This is a bit of a pain though because my entire scope fits nicely into a large plastic box that I use to transport it encased in foam but the straight edge did not fit and was a pain to carry with the box.

But now I know roughly north is good enough I won't bother with the edge anymore.

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I just line up the front tripod leg with polaris by eye and use a built in level bubble then use azimuth adjusters to align the head more accurately and get perfectly usable alignment for visual use

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I would but my tripod does not have a level built in ;)

I carry a small spirit level in the box

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When i used a scope with an EQ mount, i simply lined the polar axis leg up to roughly where i thought north was (i didnt use any compass etc and i could not visually see Polaris). I then got the Moon (or any other bright object) into my FOV and saw how quickly it raced across my FOV. Iy was then just a case of moving the other tripod legs a bit to the left or right until such a time as my target stayed in my FOV the longest. Then i knew i waspretty spot on. I then laid down 3 little marker stones to remind me where the legs should go. Thats fine if you observe from the same location every time, not so good a technique if you move about.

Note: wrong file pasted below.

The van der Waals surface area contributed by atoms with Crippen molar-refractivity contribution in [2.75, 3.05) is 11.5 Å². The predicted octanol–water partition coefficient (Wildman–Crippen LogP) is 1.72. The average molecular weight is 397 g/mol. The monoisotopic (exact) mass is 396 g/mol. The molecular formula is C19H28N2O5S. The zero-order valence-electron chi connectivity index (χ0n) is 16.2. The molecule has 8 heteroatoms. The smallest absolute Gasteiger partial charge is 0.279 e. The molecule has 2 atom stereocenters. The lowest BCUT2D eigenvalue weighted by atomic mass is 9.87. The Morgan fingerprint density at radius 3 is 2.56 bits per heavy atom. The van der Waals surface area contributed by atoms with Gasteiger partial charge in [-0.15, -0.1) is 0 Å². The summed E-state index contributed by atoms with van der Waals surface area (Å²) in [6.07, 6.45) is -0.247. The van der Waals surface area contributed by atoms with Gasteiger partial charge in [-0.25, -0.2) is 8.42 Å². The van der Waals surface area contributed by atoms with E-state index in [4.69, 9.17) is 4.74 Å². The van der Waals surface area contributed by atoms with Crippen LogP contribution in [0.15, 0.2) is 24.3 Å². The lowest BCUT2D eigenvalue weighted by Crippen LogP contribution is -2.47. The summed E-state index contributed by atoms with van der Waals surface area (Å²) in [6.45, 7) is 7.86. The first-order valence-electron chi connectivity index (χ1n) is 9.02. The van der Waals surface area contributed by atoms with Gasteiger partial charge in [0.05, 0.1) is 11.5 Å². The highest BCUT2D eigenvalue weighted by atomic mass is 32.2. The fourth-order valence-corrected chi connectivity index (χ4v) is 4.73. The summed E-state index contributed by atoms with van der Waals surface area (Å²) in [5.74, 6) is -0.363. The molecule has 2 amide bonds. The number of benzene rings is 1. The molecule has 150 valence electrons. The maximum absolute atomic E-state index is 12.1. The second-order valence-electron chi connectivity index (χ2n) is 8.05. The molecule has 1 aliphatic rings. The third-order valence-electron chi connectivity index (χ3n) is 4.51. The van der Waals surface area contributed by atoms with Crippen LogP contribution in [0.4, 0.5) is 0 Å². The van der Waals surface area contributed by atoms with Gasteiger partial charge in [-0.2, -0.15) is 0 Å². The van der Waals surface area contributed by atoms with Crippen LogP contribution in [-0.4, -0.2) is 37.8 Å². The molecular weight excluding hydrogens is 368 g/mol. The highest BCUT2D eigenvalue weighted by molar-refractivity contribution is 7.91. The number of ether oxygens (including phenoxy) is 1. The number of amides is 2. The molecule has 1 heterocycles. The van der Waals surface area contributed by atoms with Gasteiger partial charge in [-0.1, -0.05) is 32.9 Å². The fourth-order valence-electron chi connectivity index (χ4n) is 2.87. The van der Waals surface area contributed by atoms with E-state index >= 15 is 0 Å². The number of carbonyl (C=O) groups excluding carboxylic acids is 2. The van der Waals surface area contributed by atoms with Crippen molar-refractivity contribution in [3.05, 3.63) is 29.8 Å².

For purely observational astronomy, its not important to be very accurate but for imaging...............you have to be spot on evey time.